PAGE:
Retirement Planning: 7 Money Moves You Should Absolutely Make the Year Before You Retire

A couple sits on a couch and goes over financial statements.
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The year before you retire is likely to go by faster than you imagine. Before that date actually comes, it’s a good idea to have your financial life in order.

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After you stop working, you will lose some of your financial flexibility as you will no longer have a steady income, so the time to prepare is while you still can. Here are the eight money moves you should absolutely make the year before you retire so that you can spend more time enjoying your golden years and less time worrying about your finances.

Plan Your Social Security Strategy

Deciding when you’re going to file for Social Security benefits could be one of the most important financial decisions of your life. For some retirees, taking benefits starting at age 62 makes the most sense, as you’ll end up getting the most number of payments and you’ll get them the earliest.

However, waiting until full retirement age, or perhaps as late as age 70, could permanently boost your monthly payout by about 77%, according to the SSA. But whether or not you can really afford to wait is a personal decision that you may want to discuss with a financial advisor, considering its lasting significance.

Ensure You Are out of Credit Card Debt

While having credit card debt is never a good thing, at least when you’re working full-time you have income you can use to pay it off. After you retire, however, you’re likely to be on a fixed income and may not ever have enough room in your budget to pay down your debt. In the meantime, interest rates of 20% or more will rapidly increase your debt to the point that it might overwhelm your cash flow.

Are You Retirement Ready?

Therefor, you should do everything you can in your last year before retirement to pay off your credit card debt once and for all.

Beef Up Your Emergency Fund

Having a fixed income in retirement also makes it harder to cover unexpected emergencies like car repairs and home maintenance issues. For this reason, starting retirement with a sizable emergency fund is always a good strategy.

Most experts suggest having at least three to six months’ worth of income in your emergency fund, but as you head into retirement, you might want to bump that up to one year or more if possible. This is because you will no longer have a steady and/or increasing income to replenish that fund after you retire.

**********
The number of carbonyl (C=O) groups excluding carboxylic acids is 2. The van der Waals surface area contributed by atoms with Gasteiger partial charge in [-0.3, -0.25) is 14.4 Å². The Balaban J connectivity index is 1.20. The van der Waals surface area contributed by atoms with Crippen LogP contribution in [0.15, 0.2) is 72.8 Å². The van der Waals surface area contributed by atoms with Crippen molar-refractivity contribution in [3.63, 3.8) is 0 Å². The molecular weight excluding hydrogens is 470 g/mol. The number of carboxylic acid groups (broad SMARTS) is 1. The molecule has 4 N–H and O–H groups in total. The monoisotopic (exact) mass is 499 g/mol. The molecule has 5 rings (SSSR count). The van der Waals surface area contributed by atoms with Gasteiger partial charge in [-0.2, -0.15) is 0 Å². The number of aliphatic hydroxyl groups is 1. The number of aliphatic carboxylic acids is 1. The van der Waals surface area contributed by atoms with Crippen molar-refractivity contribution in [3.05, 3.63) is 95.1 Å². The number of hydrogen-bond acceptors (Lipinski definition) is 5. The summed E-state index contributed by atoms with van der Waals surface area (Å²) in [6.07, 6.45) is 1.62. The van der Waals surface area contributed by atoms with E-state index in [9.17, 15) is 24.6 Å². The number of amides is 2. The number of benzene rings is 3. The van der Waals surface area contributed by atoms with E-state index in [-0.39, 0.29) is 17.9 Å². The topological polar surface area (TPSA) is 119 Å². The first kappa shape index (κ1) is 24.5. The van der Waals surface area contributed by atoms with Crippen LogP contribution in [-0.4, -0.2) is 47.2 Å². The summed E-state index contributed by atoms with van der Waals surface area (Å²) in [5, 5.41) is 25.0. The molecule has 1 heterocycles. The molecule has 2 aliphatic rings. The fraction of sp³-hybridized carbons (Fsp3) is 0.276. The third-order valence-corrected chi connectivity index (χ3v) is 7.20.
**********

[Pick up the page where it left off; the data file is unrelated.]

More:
Review Your Asset Allocation

Although you don’t want your asset allocation to be too aggressive as you head into retirement, you also don’t want it to be too conservative. While most advisors recommend that retirees dial down their risk a bit, they also make clear that retirement can last more than 30 years.

Over that long of a time frame, you actually do have time to recover from occasional market setbacks, and you will need some level of growth to help your investments outpace the effects of inflation. This is a good time to sit down and balance your need for capital preservation with your need for growth.

Draft a Retirement Budget

Although having a budget while you are still working is important, it’s perhaps even more so when you retire. Without as much financial flexibility, it becomes critical after you retire to track every dollar, both incoming and outgoing.

Are You Retirement Ready?

If you find yourself outspending your budget in retirement, you won’t be able to easily increase your income, so you’ll have to quickly trim your expenses in some other category. Planning your retirement budget during the year before you retire should give you time to draft a realistic allocation for your income and expenses.

Understand Medicare and Your Health Insurance Situation

Medicare Part A, hospital insurance, is free of charge for most Americans once they reach age 65. However, Medicare Part A doesn’t equate to “free medical insurance that covers all of your bills.” To get more comprehensive coverage, you’ll have to pay at least $164.90 per month (based on your income) for Medicare Part B, which is medical insurance.

But even having both Part A and Part B of Medicare won’t cover all of your medical costs in retirement. You may have to look into Medicare Part C, Part D, and/or private insurance to meet your medical needs.

Set Up Your Post-Work Life

When looking toward your post-work life, an important step is figuring out how you will fill your time. Not only can retirement activities keep you mentally sharp, they can also boost your finances.

You may want to run your own small business, for example, or pick up some part-time work either online or at a local store. If you’re all set financially, many retirees derive satisfaction from volunteering. Whatever your preference, it’s good to start thinking about how your post-work life will look before you actually take that step.

Are You Retirement Ready?

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